Fast-forwarding to 2015, last summer I flew from New York to California to spend two weeks as a guest in a Theravada Buddhist monastery with a group of Bhikkhunis (female monks). I should mention, here, that in the Theravada lineage, meat-eating, with certain restrictions, is allowed, but it is a subject of much contention with serious repercussions if not mindfully and compassionately approached… I’d had to fill out an application to arrange the visit, and part of that had been informing them of what service I could be while visiting. I volunteered to drive, clean, and cook (so long as I had a really-detailed cook book). Upon arriving and settling in, I learned that my duties would be, primarily in the kitchen. Much to my delight, I discovered a sink full of dishes upon entering the kitchen, as lunch had just been served. Without being asked, I walked to the sink, picked up the sponge and discovered, to my horror, a dense colony of ants streaming beneath it. The only reason I did not shriek in horror was because I am so polite. So, though it took me a few moments more to pick my jaw up off of the floor (I’m more polite than I am “smooth”), I quietly dropped the sponge back into place, took a deep breath, and tried to figure out how best to calmly ask for some “Ants-Be-The-Hell-Gone” spray. But before I could ask, my guide informed me that the ants were there because of the obligation to observe the first precept. Truly, that had never occurred to me. I’d simply thought the good Sisters, who don’t do kitchen work, just didn’t have any good “help.”

Of course, they had no bug spray, bleach, or any other of the many treasured and beloved toxic concoctions upon which so many of us rely. We had to make due with “natural” cleansers. So, I had no choice but to get with the program. One of the other visitors to the monastery had come up with a rather ingenious method of handling the ants. She would take a sheet of paper towel, dampen it, and then gently “drag” it over the ants. With the ants, uninjured, but sticking to the paper towel, she would carefully transport them to the lowest rung of a plastic rack on the patio which was also used to dry laundry. As the paper towel dried in the wind, the ants could easily disengage from it, make their way to the ground, and crawl away (i.e., back into the kitchen).

Again, much to my great discomfort, the thin, but comfortable air mattress on the floor of my bedroom (which was just off the kitchen) was, occasionally visited by ants, as well. I could literally feel them crawling across my body, but once I discovered they didn’t bite, I relaxed and simply learned to be especially gentle if I had an “itch.” I learned to think of the ants as my co-pilots in life… And truly, the only reason I did not lose my mind was because I had already begun to practice some consideration for insect forms of life several years prior to arriving at that California monastery. Many years of trapping and transporting spiders “back to where they belong” had not only cured me of my fear of spiders, but even brought me to be able to appreciate their beauty. So, now that I’ve become enlightened, instead of jumping on my tractor and driving through my home trying to mow them down, I simply exclaim, “Namaste!” and run like hell…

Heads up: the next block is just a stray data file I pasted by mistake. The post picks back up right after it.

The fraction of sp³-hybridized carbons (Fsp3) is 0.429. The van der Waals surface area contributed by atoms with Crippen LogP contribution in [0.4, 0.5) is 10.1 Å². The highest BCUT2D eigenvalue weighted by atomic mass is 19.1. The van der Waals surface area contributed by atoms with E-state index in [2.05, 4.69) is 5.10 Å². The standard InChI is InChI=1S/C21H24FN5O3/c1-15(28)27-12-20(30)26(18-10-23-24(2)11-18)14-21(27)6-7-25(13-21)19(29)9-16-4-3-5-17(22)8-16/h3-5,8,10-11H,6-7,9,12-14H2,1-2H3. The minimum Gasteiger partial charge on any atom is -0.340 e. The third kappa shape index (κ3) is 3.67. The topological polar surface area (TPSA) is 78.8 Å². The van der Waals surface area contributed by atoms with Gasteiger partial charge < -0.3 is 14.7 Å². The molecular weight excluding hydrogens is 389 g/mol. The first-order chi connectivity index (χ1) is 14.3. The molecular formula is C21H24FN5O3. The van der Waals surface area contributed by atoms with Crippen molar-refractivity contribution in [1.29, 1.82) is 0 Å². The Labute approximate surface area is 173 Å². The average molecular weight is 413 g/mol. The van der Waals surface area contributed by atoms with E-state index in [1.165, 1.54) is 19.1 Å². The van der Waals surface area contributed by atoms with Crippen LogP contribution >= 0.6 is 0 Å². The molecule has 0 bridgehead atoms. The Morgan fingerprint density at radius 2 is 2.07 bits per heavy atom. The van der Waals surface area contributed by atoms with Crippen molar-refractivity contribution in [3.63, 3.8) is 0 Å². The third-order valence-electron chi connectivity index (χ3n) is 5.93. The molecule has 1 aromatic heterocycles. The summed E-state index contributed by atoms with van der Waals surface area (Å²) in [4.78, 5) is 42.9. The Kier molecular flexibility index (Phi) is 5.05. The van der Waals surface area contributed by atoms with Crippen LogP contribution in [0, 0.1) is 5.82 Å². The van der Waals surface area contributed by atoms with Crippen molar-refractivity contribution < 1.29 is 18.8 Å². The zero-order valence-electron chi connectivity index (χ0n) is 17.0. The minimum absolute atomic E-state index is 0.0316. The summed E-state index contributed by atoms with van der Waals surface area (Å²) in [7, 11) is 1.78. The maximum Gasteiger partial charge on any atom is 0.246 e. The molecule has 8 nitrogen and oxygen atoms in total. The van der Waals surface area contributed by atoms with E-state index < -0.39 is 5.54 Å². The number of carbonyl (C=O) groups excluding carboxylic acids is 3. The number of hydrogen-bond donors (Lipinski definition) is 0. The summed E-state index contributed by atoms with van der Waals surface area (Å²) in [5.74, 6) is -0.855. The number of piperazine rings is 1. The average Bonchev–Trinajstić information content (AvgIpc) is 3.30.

Learning to live with the ants at the monastery was a life-changing experience for me. Even though I’d learned to catch spiders in jars, without harming them, and take them back outside, and would never have willingly harmed a dog, cat, squirrel, or deer, on my first day at the monastery I would have thought nothing of drenching the counter with Raid or tightly scooping up all the ants in a piece of wet paper towel. Until then, I had not realized that the Buddha did not differentiate between human and animal lives when those “animals” were, well, “only ants,” or perhaps cockroaches, or other creatures not as cute as lady bugs… Ants were, to me, merely pests, and the products of an unclean environment, not sentient beings who could show up for any number of reasons. And of course, it’s so much easier to see that dogs or horses have feelings, and love their offspring than it is to see the same thing in ants… The point, here is that, we tend to sympathize, more, with those who either look like us, or act like us; so, there is some moral danger in thinking that “difference” justifies indifference…